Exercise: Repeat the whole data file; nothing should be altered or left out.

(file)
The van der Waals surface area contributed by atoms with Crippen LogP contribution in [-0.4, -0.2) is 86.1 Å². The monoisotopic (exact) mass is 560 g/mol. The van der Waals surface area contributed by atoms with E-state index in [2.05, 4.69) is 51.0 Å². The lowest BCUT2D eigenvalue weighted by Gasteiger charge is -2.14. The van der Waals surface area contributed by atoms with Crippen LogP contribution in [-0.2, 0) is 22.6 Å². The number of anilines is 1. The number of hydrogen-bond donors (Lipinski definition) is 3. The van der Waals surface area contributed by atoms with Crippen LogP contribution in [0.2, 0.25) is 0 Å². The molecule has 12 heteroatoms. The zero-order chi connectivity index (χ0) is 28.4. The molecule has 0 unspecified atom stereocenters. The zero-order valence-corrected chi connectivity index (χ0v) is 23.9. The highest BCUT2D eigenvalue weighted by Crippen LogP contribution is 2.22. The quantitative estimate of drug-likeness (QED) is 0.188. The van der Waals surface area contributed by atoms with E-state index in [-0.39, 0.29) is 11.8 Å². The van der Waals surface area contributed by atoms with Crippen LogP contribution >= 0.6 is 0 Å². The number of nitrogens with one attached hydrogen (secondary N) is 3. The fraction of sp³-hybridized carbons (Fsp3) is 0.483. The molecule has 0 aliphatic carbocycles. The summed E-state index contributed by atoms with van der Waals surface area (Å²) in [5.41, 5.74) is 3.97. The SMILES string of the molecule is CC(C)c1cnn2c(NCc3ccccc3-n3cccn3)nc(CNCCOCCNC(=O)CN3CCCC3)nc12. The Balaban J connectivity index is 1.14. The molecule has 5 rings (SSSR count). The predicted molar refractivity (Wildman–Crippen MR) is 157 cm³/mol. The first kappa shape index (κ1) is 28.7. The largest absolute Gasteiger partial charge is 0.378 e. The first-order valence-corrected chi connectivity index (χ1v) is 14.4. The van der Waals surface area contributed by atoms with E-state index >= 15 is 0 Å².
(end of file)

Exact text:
The van der Waals surface area contributed by atoms with Crippen LogP contribution in [-0.4, -0.2) is 86.1 Å². The monoisotopic (exact) mass is 560 g/mol. The van der Waals surface area contributed by atoms with E-state index in [2.05, 4.69) is 51.0 Å². The lowest BCUT2D eigenvalue weighted by Gasteiger charge is -2.14. The van der Waals surface area contributed by atoms with Crippen LogP contribution in [-0.2, 0) is 22.6 Å². The number of anilines is 1. The number of hydrogen-bond donors (Lipinski definition) is 3. The van der Waals surface area contributed by atoms with Crippen LogP contribution in [0.2, 0.25) is 0 Å². The molecule has 12 heteroatoms. The zero-order chi connectivity index (χ0) is 28.4. The molecule has 0 unspecified atom stereocenters. The zero-order valence-corrected chi connectivity index (χ0v) is 23.9. The highest BCUT2D eigenvalue weighted by Crippen LogP contribution is 2.22. The quantitative estimate of drug-likeness (QED) is 0.188. The van der Waals surface area contributed by atoms with E-state index in [-0.39, 0.29) is 11.8 Å². The van der Waals surface area contributed by atoms with Crippen LogP contribution >= 0.6 is 0 Å². The number of nitrogens with one attached hydrogen (secondary N) is 3. The fraction of sp³-hybridized carbons (Fsp3) is 0.483. The molecule has 0 aliphatic carbocycles. The summed E-state index contributed by atoms with van der Waals surface area (Å²) in [5.41, 5.74) is 3.97. The SMILES string of the molecule is CC(C)c1cnn2c(NCc3ccccc3-n3cccn3)nc(CNCCOCCNC(=O)CN3CCCC3)nc12. The Balaban J connectivity index is 1.14. The molecule has 5 rings (SSSR count). The predicted molar refractivity (Wildman–Crippen MR) is 157 cm³/mol. The first kappa shape index (κ1) is 28.7. The largest absolute Gasteiger partial charge is 0.378 e. The first-order valence-corrected chi connectivity index (χ1v) is 14.4. The van der Waals surface area contributed by atoms with E-state index >= 15 is 0 Å².